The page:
By now we are well into the 20th century, and some seventy years on from de Blairiville’s claim that ammonites were almost certainly bisexual. Nevertheless, L.F. Spath 1928, while considering the ammonites Distichoceras and Horioceras, wrote “Rollier…...even held that they were merely the female and male of the same species, but there is little concrete evidence in favour of this view”. The tone was still sceptical, and I wonder what he had in mind that could possibly count as “concrete evidence”.
A marvelous piece of field research by Brinkmann (1929) resulted in a vast collection of Kosmoceratid ammonites collected cm—by—cm through the lower part of the Oxford Clay near Peterborough, which showed two evolving lineages. On the one hand there were large evolving forms with entire apertures, matched by another series in parallel but with lappets, each paired form was collected at the same level. Yet he saw them as two different evolving lineages of genera. Each lineage evolved independently, but the pairing was constant. But he was only interested in measuring sizes in each lineage.
Even in the Treatise on Palaeontology, Arkell (1957 pp. L87 & L90) gave only a brief discussion of dimorphism, which played no part in the classification of the ammonites.
But then came a decisive argument from J. Callomon (1962) who brought together the greater part of the field of study, producing convincing examples of dimorphic pairs, each pair collected from one distinct horizon. For purposes of objectivity, the terms macroconch (M) and microconch (m) were introduced to designate matching dimorphic pairs from the same stratigraphical level, without committing oneself to the question of whether the two forms were males and females of the same species.
Acceptance is growing, especially among younger palaeontologists, and examples accumulate at increasing rate. It is an interesting historical study of the growth of an idea backed by evidence which no one could see the significance of, because workers were using the Nautilus as a model; while the case with ammonites was not subtle at all, the differences were obvious once the model of Nautilus was abandoned, and the significance of lappets appreciated. Of course we do not know in the same way that we know about the sexes in Nautilus which can be demonstrated, and the shell inflation measured. But we do have an increasing body of evidence in support of dimorphism, and a growing conviction that the theoretical explanation, that the two forms are males and females, is correct.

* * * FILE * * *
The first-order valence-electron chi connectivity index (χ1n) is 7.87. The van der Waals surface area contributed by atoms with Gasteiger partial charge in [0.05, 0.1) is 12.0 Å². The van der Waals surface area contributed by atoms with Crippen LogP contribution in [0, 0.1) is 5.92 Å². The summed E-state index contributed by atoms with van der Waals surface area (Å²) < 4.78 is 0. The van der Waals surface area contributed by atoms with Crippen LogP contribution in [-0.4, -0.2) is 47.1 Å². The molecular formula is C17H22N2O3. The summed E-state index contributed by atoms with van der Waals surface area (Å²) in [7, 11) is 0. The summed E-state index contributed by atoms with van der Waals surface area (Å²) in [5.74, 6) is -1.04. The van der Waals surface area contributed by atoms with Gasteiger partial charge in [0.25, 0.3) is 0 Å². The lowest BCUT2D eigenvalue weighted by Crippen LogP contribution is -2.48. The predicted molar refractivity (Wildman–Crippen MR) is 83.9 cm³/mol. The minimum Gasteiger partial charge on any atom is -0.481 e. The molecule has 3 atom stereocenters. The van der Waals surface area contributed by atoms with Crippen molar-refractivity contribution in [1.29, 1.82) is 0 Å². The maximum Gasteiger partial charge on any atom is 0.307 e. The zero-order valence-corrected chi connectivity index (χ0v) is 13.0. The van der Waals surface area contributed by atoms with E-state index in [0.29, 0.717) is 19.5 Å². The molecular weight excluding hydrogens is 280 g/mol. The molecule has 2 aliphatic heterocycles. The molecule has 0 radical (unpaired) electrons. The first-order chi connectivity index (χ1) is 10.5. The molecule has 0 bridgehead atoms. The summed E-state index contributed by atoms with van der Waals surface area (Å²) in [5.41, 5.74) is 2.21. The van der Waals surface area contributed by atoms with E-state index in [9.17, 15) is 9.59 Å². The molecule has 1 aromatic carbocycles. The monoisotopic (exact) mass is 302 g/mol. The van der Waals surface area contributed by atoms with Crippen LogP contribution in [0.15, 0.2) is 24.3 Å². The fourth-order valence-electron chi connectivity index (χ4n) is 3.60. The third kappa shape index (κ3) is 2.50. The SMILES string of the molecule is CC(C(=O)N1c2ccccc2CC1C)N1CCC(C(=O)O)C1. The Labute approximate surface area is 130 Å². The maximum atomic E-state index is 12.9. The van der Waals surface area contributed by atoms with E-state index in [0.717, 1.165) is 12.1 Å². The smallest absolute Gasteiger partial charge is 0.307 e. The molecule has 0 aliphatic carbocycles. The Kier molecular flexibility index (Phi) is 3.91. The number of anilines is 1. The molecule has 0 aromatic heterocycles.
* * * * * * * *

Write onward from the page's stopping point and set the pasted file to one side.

Nevertheless most ammonites cannot be matched as dimorphic pairs, and this may be due to collection failure, or to the possibility that dimorphic differentiation took place a number of times when it was an advantage to the ammonites. Another possibility may be that ammonites were basically protandrous hermaphrodites, being male in the young stage and egg-bearing females at a later stage, in the same animal. Then, some stopped growing after the male stage and died, and later evolved lappets on reaching maturity.
It is all speculation but fascinating stuff for discussion, and this article is shamelessly filched from Callomon’s 1962 paper, which was published in the Leicester Literary and Philosophical Society, which suggests that he had trouble with referees who were not convinced. Off prints are rare, but, if you can get hold of a copy, I am sure you will be convinced, even if there is no ‘concrete evidence.
Arkell, W.J. et al., 1957. Cephalopoda: Ammonoidea. Treatise on invertebrate palaeontology (edit. R.C. Moore) part L.
Callomon, J. 1962. Sexual Dimorphism in Jurassic Ammonites. The Bennet Lectures, delivered in the Department of Geology in the University of Leicester, May 31, 1962, and published in the Leicester Literary and Philosophical Society. His extensive bibliography covers most of the key works on ammonite dimorphism.